There’s “a massive fiscal cliff” in our future, Ben Bernanke told the House Financial Services Committee on Wednesday. To anyone accustomed to breathless congressional debate, this metaphorical escarpment must sound familiar. Someone once tried to push Granny off it. The nation has teetered on its edge countless times, one pork-laden bill away from taking the plunge to European Socialism. But for the usually reserved Fed Chairman, this was no empty exaggeration. Bernanke is scared. And it’s Congress that’s scaring him.
For most of his testimony, Bernanke was his usual subdued self. “The recovery of the U.S. economy continues, but the pace of expansion has been uneven and modest by historical standards,” was about as dark as he got. The housing market and European crisis remain reasons for caution, he said, but they weren’t the cause of his precipice panic. Nor were spiraling deficits and debt. Quite the opposite: Bernanke is worried that spending cuts and tax hikes could strangle the recovery in its crib.
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“Under current law, on January 1, 2013, there’s going to be a massive fiscal cliff of large spending cuts and tax increases,” he said in reference to the expiring Bush tax cuts and $1.2 trillion in spending reduction, set in motion by last year’s debt ceiling deal. “I hope that Congress will look at that and figure out ways to achieve the same long-run fiscal improvement without having it all happen at one date.”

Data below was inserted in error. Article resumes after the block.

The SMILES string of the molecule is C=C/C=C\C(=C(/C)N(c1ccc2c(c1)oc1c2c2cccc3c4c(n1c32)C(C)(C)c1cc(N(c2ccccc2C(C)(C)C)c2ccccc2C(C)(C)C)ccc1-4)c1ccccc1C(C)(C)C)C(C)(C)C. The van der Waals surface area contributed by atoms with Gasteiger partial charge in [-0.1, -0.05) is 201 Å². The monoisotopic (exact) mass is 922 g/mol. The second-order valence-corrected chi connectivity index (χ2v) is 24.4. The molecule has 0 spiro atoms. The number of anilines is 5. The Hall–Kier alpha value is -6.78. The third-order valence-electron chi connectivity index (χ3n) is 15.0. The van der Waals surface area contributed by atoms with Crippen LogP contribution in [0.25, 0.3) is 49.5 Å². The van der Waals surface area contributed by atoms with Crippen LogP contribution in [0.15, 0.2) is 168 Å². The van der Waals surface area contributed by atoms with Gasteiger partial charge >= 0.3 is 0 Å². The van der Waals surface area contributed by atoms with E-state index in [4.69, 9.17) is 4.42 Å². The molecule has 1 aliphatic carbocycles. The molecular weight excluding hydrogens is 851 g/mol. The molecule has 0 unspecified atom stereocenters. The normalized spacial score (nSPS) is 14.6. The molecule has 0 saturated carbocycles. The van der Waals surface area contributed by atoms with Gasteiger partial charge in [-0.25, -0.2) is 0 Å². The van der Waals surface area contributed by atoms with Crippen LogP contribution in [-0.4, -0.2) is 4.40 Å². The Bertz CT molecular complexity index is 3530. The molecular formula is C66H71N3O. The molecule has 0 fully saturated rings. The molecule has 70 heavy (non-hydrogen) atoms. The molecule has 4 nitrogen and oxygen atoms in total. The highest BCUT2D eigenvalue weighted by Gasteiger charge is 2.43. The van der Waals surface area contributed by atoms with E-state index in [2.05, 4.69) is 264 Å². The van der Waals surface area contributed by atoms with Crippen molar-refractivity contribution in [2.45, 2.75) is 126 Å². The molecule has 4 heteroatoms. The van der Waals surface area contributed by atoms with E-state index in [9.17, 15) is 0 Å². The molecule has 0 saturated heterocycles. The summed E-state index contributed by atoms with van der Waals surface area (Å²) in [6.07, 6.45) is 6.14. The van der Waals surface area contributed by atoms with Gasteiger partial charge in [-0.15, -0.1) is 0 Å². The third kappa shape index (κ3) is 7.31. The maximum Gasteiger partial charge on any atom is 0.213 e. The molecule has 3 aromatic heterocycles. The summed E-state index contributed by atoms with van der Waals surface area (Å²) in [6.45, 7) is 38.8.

It’s not news that Bernanke is a fiscal scold, encouraging lawmakers to juice the economy with tax cuts and spending in combination with the Fed’s limited monetary tweaking, while warning against short-term austerity. But his drastic warning about the “cliff” was something different.
In Washington, a reference to “current law” typically doesn’t take into account what Congress almost always does: act on stuff on which everyone agrees. Republicans obviously aren’t keen on letting the Bush tax cuts expire and Obama’s central campaign promise was not to raise taxes on families making less than $250,000 a year, so while they will certainly fight over cuts for top-tier earners, there’s actually consensus on a huge majority of the package. The $1.2 trillion in spending cuts, which would affect the Pentagon and entitlements, enjoys a similar consensus–few actually want these cuts to go through. The measure was designed as a trigger to motivate both parties in Congress to strike a much smaller deal on spending cuts, and Congress will likely try to disarm or delay it later this year.
But Bernanke may have reason to worry that Democrats and Republicans won’t be able to agree enough to do these things. It’s an election year. Political fevers are running hot. The debt ceiling negotiations, which set up half of the looming events Bernanke is sweating, were a national embarrassment that came very close to doing permanent damage to the U.S. and global economy. And that was before the 2012 election even really started. So in addition to reminding Congress on Wednesday that the recovery is tepid and caution is advisable, Bernanke broke character to speak to the Hill in its own hyperbolic tongue. His message: Don’t screw this up, guys.